1st Edition

The Ethics of Collecting Trauma The Role of Museums in Collecting and Displaying Contemporary Crises

Edited By Alexandra Bounia, Andrea Witcomb Copyright 2025
    272 Pages 12 Color & 15 B/W Illustrations
    by Routledge

    272 Pages 12 Color & 15 B/W Illustrations
    by Routledge

    The Ethics of Collecting Trauma offers an interdisciplinary dialogue on the ethics of contemporary museums that are involved in collecting moments of collective trauma.

    Including a range of international contributions, the volume explores the ethics of collecting material that documents contemporary traumatic events. The case studies focus on four categories of such events: forced migration; terrorism attacks; major natural disasters; and cultural traumas, such as the ongoing legacy of colonization. Contributors consider whether cultural institutions have a right to collect materials about these events and what kind of materials they should focus on, if so; who is being memorialized, who should hold the power to decide what is collected, and what the critical timeline for such initiatives is. The volume also considers what the larger purpose of such collecting is and how to deal with past collecting practices, arguing that museums need to consider, in a careful and deliberate way, their ethical responsibilities as cultural institutions.

    The Ethics of Collecting Trauma will be of interest to academics and students working in the areas of museum and heritage studies, cultural studies, trauma studies, memory studies, and migration studies. The book will also appeal to museum professionals working around the globe.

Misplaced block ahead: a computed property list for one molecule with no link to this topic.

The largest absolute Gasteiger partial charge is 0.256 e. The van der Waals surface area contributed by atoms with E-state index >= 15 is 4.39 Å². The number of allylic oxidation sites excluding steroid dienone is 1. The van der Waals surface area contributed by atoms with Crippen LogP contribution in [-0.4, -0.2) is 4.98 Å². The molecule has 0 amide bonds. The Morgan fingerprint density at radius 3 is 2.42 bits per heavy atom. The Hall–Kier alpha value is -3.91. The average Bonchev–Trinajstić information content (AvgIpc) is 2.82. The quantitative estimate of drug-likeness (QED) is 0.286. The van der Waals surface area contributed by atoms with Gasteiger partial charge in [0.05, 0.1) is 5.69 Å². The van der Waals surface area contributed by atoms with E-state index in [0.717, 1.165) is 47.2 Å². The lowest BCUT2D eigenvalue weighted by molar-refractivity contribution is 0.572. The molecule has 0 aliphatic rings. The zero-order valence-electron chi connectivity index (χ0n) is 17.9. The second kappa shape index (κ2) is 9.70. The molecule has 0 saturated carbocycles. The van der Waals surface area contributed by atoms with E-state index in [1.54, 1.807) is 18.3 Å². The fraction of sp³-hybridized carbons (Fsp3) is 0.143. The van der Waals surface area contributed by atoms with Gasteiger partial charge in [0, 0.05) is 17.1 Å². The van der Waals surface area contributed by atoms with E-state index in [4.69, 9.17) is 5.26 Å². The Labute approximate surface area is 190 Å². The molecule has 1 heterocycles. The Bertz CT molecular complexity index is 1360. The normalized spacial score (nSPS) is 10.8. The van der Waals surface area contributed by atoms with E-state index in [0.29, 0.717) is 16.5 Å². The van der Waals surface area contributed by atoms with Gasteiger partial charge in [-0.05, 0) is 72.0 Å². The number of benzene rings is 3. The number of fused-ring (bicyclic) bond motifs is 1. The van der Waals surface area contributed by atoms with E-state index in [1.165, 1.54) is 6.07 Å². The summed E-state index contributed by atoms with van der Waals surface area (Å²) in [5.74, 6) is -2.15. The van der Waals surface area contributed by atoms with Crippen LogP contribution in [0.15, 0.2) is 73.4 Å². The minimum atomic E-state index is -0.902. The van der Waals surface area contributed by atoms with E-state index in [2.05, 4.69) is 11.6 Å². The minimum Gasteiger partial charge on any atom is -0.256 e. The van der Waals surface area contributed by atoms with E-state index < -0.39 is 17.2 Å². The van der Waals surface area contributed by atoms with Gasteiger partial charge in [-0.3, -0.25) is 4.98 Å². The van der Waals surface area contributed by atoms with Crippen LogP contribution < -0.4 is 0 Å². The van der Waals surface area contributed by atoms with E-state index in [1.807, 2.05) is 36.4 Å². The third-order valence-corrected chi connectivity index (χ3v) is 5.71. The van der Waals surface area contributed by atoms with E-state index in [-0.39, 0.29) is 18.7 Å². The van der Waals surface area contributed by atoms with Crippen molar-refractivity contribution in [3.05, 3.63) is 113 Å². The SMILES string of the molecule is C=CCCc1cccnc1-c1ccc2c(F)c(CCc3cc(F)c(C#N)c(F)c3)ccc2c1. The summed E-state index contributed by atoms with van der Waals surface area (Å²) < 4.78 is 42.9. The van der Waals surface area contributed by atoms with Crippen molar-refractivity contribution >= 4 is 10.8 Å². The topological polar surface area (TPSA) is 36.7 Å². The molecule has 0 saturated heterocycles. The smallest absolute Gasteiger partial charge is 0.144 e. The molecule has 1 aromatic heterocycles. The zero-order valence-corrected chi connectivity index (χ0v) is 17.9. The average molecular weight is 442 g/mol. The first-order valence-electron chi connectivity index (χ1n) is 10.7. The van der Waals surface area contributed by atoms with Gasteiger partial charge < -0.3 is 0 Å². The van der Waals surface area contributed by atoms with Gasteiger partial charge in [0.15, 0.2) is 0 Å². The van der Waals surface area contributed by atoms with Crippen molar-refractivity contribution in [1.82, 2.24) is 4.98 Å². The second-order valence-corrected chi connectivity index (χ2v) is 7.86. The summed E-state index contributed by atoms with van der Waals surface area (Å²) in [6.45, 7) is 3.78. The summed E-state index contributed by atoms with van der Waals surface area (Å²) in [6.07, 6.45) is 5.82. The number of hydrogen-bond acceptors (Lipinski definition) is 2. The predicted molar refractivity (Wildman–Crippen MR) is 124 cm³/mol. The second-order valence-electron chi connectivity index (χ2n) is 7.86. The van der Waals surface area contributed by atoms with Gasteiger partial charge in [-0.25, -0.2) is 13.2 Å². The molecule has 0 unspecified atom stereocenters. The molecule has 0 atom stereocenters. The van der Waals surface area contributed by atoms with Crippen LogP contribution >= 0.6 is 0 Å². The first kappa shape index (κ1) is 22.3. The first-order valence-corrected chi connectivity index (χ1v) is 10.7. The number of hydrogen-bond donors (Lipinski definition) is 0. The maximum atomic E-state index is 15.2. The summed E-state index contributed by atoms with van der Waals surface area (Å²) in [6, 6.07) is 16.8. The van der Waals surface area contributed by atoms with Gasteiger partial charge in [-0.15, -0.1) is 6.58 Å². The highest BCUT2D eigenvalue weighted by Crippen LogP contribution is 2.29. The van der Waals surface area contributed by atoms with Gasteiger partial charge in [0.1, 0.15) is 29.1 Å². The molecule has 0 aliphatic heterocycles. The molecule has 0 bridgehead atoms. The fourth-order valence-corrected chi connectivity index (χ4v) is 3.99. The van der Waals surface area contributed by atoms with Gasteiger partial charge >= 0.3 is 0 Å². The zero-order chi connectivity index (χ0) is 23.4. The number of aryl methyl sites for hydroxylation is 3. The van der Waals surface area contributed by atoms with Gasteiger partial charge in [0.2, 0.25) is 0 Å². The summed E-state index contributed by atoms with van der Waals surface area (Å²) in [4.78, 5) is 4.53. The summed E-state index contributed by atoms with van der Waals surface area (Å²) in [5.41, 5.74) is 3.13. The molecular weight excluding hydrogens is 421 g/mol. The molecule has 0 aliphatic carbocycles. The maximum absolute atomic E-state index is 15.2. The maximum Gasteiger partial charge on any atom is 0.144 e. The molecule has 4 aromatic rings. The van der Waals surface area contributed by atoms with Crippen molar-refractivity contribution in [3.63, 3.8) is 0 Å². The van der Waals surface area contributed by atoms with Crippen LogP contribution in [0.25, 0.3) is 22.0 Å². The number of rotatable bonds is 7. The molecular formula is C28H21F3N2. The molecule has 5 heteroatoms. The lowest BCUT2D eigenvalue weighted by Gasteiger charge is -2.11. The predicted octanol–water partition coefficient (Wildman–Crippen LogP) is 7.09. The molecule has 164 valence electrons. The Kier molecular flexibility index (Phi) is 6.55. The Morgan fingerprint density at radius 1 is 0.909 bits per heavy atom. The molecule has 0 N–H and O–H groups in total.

List of Figures

    List of Contributors



    1. Introduction: Why a book on the ethics of collecting contemporary trauma is needed     

    Andrea Witcomb and Alexandra Bounia


    Part I: Natureculture traumas


    2. The crisis that binds us: The ethics of collecting trauma in ‘catastrophic times’.

    Jennifer Carter  


    3. A Future for Memory: Resurgence of culture-nature in the aftermath of 3.11 

    Fuyubi Nakamura  


    4. Mapping memorialisation of pandemic experiences: Care, stewardship and guardianship 

    Laia Colomer and Edwin Schmitt 


    5. Towards a higher standard: Museums, communities of trauma, and the public trust

    James B. Gardner  


    Part II: Decolonising trauma


    6. Poetics, politics and ethics of collecting: Two Brazillian cases

    Claudia Porto and Mario de Souza Ghagas  


    7. Engaging with colonial collecting practices today: Practising ‘epistemic disobedience’ 

    Andrea Witcomb  


    Part III: The traumas of war, terrorism and forceful displacement


    8. Ethically contested exhumations in Eastern Zimbabwe: a compromise between spiritual approaches and scientific practices  

    Njabulo Chipangura 


    9. Silence and Remembering: Locating the Cultural Trauma of Terrorism in London’s Museums, Archives and Memorials 

     Rhiannon Mason  


    10. Ethics of care in collecting spontaneous memorials

    Kostas Arvanitis  


    11. Collecting (forced) migration: the ethics of collecting ‘neglected things’

    Alexandra Bounia


    12. Afterword

    Sally Yerkovich  




    Alexandra Bounia is Professor of Museology at the University of the Aegean, Greece.

    Andrea Witcomb is the Alfred Deakin Professor of Cultural Heritage and Museum Studies at Deakin University, Australia.